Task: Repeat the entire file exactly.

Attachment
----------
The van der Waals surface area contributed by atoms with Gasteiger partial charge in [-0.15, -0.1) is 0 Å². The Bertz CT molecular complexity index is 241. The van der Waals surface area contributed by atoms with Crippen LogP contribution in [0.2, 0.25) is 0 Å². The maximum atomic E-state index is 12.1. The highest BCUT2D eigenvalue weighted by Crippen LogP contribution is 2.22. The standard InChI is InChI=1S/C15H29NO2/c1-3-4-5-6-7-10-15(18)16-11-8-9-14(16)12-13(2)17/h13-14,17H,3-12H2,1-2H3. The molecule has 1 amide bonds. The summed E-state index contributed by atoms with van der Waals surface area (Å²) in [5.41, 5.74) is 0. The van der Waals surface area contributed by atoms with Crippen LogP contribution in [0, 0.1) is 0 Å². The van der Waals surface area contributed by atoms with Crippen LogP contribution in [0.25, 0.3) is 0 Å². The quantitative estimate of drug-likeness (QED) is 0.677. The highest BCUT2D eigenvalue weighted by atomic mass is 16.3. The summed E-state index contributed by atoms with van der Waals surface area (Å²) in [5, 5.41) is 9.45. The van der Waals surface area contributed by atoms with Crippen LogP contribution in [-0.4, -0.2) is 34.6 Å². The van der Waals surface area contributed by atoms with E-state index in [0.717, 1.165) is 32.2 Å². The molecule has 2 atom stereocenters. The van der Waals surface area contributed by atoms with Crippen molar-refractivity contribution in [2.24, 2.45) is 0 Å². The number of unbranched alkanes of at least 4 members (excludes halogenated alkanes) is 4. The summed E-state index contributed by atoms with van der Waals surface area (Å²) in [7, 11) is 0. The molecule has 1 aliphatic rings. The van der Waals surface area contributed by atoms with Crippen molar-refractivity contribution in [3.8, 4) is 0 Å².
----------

The van der Waals surface area contributed by atoms with Gasteiger partial charge in [-0.15, -0.1) is 0 Å². The Bertz CT molecular complexity index is 241. The van der Waals surface area contributed by atoms with Crippen LogP contribution in [0.2, 0.25) is 0 Å². The maximum atomic E-state index is 12.1. The highest BCUT2D eigenvalue weighted by Crippen LogP contribution is 2.22. The standard InChI is InChI=1S/C15H29NO2/c1-3-4-5-6-7-10-15(18)16-11-8-9-14(16)12-13(2)17/h13-14,17H,3-12H2,1-2H3. The molecule has 1 amide bonds. The summed E-state index contributed by atoms with van der Waals surface area (Å²) in [5.41, 5.74) is 0. The van der Waals surface area contributed by atoms with Crippen LogP contribution in [0, 0.1) is 0 Å². The van der Waals surface area contributed by atoms with Crippen LogP contribution in [0.25, 0.3) is 0 Å². The quantitative estimate of drug-likeness (QED) is 0.677. The highest BCUT2D eigenvalue weighted by atomic mass is 16.3. The summed E-state index contributed by atoms with van der Waals surface area (Å²) in [5, 5.41) is 9.45. The van der Waals surface area contributed by atoms with Crippen LogP contribution in [-0.4, -0.2) is 34.6 Å². The van der Waals surface area contributed by atoms with E-state index in [0.717, 1.165) is 32.2 Å². The molecule has 2 atom stereocenters. The van der Waals surface area contributed by atoms with Crippen molar-refractivity contribution in [2.24, 2.45) is 0 Å². The number of unbranched alkanes of at least 4 members (excludes halogenated alkanes) is 4. The summed E-state index contributed by atoms with van der Waals surface area (Å²) in [7, 11) is 0. The molecule has 1 aliphatic rings. The van der Waals surface area contributed by atoms with Crippen molar-refractivity contribution in [3.8, 4) is 0 Å².